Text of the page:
I'm not too thrilled starting off the new year with this post, but feel the time is right. With all the media coverage of North Star here, here, here, here, and here, it's time for me to throw in my two cents.
I'm actually quite nervous to publish this. I fear offending someone or hurting someone's feelings. But this is my true story and experience of North Star. And in all honesty, it was this offensive article that pushed me over the edge and gave me the desire to publish my story. (EDIT: The article has since been deleted, but thanks to the Internet Archive, here you go.) To help me with my nervous feelings, I'll provide some suggestions later on if you're contemplating in joining the group. Here goes.
Going through life as a gay Mormon, I've had many stages. There's the denial stage, the maybe-I'm-gay-but-too-busy-to-do-anything-about-it stage, the gay-but-confused stage, and the gay-and-happy stage. Right at this very moment, I'm happy, content, and loving life. But it took awhile to 'get happy.'
Years ago, at the moment I got rid of the denial and accepted my sexuality, I felt the need to find support. I can't be the only gay Mormon out there. And North Star was the go-to spot. (They were the ones who popped up in a simple Google search - gotta give credit to their SEO person.)
For those that don't know, North Star is "a place of community for Latter-day Saints dealing with issues surrounding homosexual attraction and gender identity who desire to live in harmony with the teachings of Jesus Christ and the doctrines and values of The Church of Jesus Christ of Latter-day Saints." There are discussion groups on Facebook and Google. They also hold scheduled firesides and they're planning their first conference later this year. North Star's brother is Voices of Hope, a "growing repository of video and written essays by [LDS] who experience same-sex attraction..."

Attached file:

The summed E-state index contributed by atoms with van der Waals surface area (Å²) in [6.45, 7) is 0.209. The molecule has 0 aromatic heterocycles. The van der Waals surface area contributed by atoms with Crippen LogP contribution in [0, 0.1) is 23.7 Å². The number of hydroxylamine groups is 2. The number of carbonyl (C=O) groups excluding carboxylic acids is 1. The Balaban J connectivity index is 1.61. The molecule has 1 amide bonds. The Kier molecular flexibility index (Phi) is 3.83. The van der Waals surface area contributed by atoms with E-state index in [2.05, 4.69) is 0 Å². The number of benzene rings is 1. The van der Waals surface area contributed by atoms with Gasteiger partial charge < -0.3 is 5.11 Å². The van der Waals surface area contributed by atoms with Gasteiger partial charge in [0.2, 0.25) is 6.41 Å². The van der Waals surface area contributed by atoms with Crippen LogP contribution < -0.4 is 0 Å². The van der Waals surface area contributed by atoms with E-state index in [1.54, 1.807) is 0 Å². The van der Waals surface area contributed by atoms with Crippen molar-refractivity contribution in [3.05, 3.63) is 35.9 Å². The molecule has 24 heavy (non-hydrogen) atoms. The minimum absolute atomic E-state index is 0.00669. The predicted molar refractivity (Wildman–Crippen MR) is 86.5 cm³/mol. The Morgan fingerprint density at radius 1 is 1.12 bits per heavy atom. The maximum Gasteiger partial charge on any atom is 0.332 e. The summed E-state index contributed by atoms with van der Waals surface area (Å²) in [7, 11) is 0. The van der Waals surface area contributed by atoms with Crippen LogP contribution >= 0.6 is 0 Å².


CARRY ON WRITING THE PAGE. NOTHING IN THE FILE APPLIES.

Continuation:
Now, I'm the type of guy who reads the comments in Amazon before reading the product description provided by the manufacturer. So, I headed straight for some sort of discussion group before dissecting all the informational pages within North Star. After agreeing to about 10 questions, and writing a short paragraph, I was in. Awesome. I was about to meet other gay Mormons out there and go through life together, confusion and all.
The excitement quickly disappeared after getting a taste of the discussion topics. If you were to record my initial reactions, they would consist of:
"Why is everyone here so depressed?"
"Why are people here so homophobic?"
"I can't believe how many of these guys' girlfriends and wives don't know they're gay."
"Why are so many people contemplating suicide?"
"Why are so many people encouraging me to marry a woman?"
"Why are so many people touting this Journey Into Manhood program?"
"I'm really getting tired of people saying they "struggle with same-sex attraction."
"Why is there so much hate towards guys who 'live the gay lifestyle?'"
"Why is there so much discrimination?"
"Your definition of 'healthy physical touch' sounds a lot like spooning."
It was awful. And made me even more confused. I just came in contact with a bunch of self-loathing, judgmental people (who I thought I could relate to.) I'm gay, these guys are gay, why do we disagree on so much? I'm OK with dating a guy, these North Star guys are not.